Torrey Smith: NFL 'dropped the ball' with new policy on national anthem

CHARLOTTE, N.C. -- Carolina Panthers wide receiver Torrey Smith said the NFL "dropped the ball" with its new rule that requires players to either stand during the national anthem or stay in the locker room, and he believes it could lead to more problems and protests.

Smith also said the rule, adopted last week at the NFL owners meeting in Atlanta, makes the initial protest by former San Francisco 49ers teammate Colin Kaepernick in September 2016 seem "in vain."

"When you see reactive policy ... I always think that's a problem," Smith said on Tuesday following a voluntary workout. "Especially when the message has been changed and guys aren't against the military and they've been protesting for what Kaepernick originally started, against [police] brutality."

Smith added: "It almost makes it seem like a guy like Kaepernick and Eric Reid and guys who started it originally, like what they did was in vain, like they were villains. That's not the case."

Smith was one of the first NFL players to respond on social media to the league's new rule, suggesting then that the league didn't address the real issue or the initial intent of Kaepernick's protest.

On Tuesday, Smith addressed for the first time why he responded so strongly to the rule.

"You're disappointed but not surprised," Smith said. "At the end of the day, the league is about money, it's a business. To try to silence those guys when they're trying to do the right thing for our country, I don't know what to say about it.

"It could stir things up, which is a problem. Because you're stirring things up because you're being told to be quiet, when it could have been done together to figure out what we can do to move forward and what would be best for the players."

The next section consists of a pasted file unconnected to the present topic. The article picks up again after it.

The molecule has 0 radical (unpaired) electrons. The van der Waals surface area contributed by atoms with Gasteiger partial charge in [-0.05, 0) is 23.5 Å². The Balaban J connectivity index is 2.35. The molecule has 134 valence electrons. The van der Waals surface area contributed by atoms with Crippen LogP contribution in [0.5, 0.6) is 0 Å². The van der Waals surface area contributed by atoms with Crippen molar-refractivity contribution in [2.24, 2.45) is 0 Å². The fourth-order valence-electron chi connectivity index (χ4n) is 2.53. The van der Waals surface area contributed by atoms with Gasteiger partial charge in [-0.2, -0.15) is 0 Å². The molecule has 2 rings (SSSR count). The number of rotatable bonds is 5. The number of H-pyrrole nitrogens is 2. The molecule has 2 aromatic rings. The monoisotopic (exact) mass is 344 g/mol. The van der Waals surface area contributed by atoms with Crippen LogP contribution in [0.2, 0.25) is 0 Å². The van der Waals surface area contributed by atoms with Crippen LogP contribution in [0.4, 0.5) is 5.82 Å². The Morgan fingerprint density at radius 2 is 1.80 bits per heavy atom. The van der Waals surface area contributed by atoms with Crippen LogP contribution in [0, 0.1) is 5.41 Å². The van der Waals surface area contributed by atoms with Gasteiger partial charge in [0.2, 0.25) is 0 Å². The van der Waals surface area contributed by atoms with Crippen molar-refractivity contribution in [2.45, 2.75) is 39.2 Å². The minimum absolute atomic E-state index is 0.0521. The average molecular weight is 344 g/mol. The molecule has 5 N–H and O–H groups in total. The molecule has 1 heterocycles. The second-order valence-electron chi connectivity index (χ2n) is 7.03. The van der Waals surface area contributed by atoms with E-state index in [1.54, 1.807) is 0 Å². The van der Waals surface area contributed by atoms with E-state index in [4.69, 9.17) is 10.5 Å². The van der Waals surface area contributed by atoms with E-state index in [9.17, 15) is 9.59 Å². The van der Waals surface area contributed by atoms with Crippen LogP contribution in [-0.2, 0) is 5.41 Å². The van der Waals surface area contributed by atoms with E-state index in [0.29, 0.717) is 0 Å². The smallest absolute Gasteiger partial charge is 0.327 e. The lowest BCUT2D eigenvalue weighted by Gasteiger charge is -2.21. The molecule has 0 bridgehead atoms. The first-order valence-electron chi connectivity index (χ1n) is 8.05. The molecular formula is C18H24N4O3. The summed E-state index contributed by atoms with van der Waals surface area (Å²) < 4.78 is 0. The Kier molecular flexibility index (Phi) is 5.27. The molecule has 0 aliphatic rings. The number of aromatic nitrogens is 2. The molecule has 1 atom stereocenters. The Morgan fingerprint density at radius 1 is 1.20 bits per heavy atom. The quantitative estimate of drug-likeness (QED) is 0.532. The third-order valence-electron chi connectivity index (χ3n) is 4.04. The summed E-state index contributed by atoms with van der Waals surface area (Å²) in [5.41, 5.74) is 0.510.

Smith was a teammate of Kaepernick's in 2015 and 2016. He initially called Kaepernick "a legend" for his protests and defended him for standing up for his rights.

"Our locker room is probably better than it was," Smith said last year while with the Philadelphia Eagles, a year removed from being with the 49ers. "I'm probably the only guy before who really talked about issues that are real in our society. ... It's something that we do talk about in our locker room, when you talk about everything else like everyone else does.

"But when Kap made a stance like he did, it made it bigger, and there are more people talking."

Malcolm Jenkins, one of Smith's former teammates in Philadelphia and a key member of the Players Coalition that met with owners last year, said he was disappointed with the NFL's resolution.

"For us to have worked with the league and talked with the league about what we're doing -- to have Roger Goodell come to Philly and show him first-hand what's going on in this community and to do the same thing with Jeffrey Lurie and Robert Kraft; to be in talks with Arthur Blank and [Stephen] Ross down in Miami and all these different owners who have seen first-hand the type of work we've been doing and why players are so passionate about it -- to then come back with a decision like that just lacked the empathy, sensitivity and context that I think players were looking for," Jenkins said.

"It's definitely discouraging, because I thought we were moving to a place where players obviously wanted a platform and we could create something that was maybe more effective and bigger, to which I think there has been a ton of effort and time put into creating that. But this decision kind of undermines that, to where I thought the league was genuinely building at. But when you start trying to mandate things, it seems less like you're helping and more like you're just shutting us up. It's definitely frustrating to see them make that."

In East Rutherford, New Jersey, New York Giants linebacker Mark Herzlich, a member of the NFL Players Association's executive committee, was asked about the new policy and President Donald Trump's comments about it to Fox News last week.